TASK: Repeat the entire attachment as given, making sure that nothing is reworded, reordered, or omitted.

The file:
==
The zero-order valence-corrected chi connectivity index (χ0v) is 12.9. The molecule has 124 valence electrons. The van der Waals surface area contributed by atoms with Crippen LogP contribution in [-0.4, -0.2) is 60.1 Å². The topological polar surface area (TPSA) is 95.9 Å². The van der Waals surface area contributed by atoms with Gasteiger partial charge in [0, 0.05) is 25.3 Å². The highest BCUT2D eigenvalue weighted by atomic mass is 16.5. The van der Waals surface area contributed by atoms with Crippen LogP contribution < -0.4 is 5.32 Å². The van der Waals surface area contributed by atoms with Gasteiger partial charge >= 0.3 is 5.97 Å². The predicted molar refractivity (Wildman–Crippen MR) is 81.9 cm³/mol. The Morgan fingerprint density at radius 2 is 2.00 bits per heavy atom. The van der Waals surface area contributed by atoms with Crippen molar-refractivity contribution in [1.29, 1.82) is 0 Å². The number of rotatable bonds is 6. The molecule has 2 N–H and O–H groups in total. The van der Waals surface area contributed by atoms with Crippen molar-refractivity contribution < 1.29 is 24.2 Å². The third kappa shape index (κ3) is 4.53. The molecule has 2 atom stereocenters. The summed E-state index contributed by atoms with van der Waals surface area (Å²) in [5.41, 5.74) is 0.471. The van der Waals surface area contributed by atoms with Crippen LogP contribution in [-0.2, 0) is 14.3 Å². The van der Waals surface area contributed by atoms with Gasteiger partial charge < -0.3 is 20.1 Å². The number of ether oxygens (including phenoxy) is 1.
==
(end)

The zero-order valence-corrected chi connectivity index (χ0v) is 12.9. The molecule has 124 valence electrons. The van der Waals surface area contributed by atoms with Crippen LogP contribution in [-0.4, -0.2) is 60.1 Å². The topological polar surface area (TPSA) is 95.9 Å². The van der Waals surface area contributed by atoms with Gasteiger partial charge in [0, 0.05) is 25.3 Å². The highest BCUT2D eigenvalue weighted by atomic mass is 16.5. The van der Waals surface area contributed by atoms with Crippen LogP contribution < -0.4 is 5.32 Å². The van der Waals surface area contributed by atoms with Gasteiger partial charge >= 0.3 is 5.97 Å². The predicted molar refractivity (Wildman–Crippen MR) is 81.9 cm³/mol. The Morgan fingerprint density at radius 2 is 2.00 bits per heavy atom. The van der Waals surface area contributed by atoms with Crippen molar-refractivity contribution in [1.29, 1.82) is 0 Å². The number of rotatable bonds is 6. The molecule has 2 N–H and O–H groups in total. The van der Waals surface area contributed by atoms with Crippen molar-refractivity contribution < 1.29 is 24.2 Å². The third kappa shape index (κ3) is 4.53. The molecule has 2 atom stereocenters. The summed E-state index contributed by atoms with van der Waals surface area (Å²) in [5.41, 5.74) is 0.471. The van der Waals surface area contributed by atoms with Crippen LogP contribution in [-0.2, 0) is 14.3 Å². The van der Waals surface area contributed by atoms with Gasteiger partial charge < -0.3 is 20.1 Å². The number of ether oxygens (including phenoxy) is 1.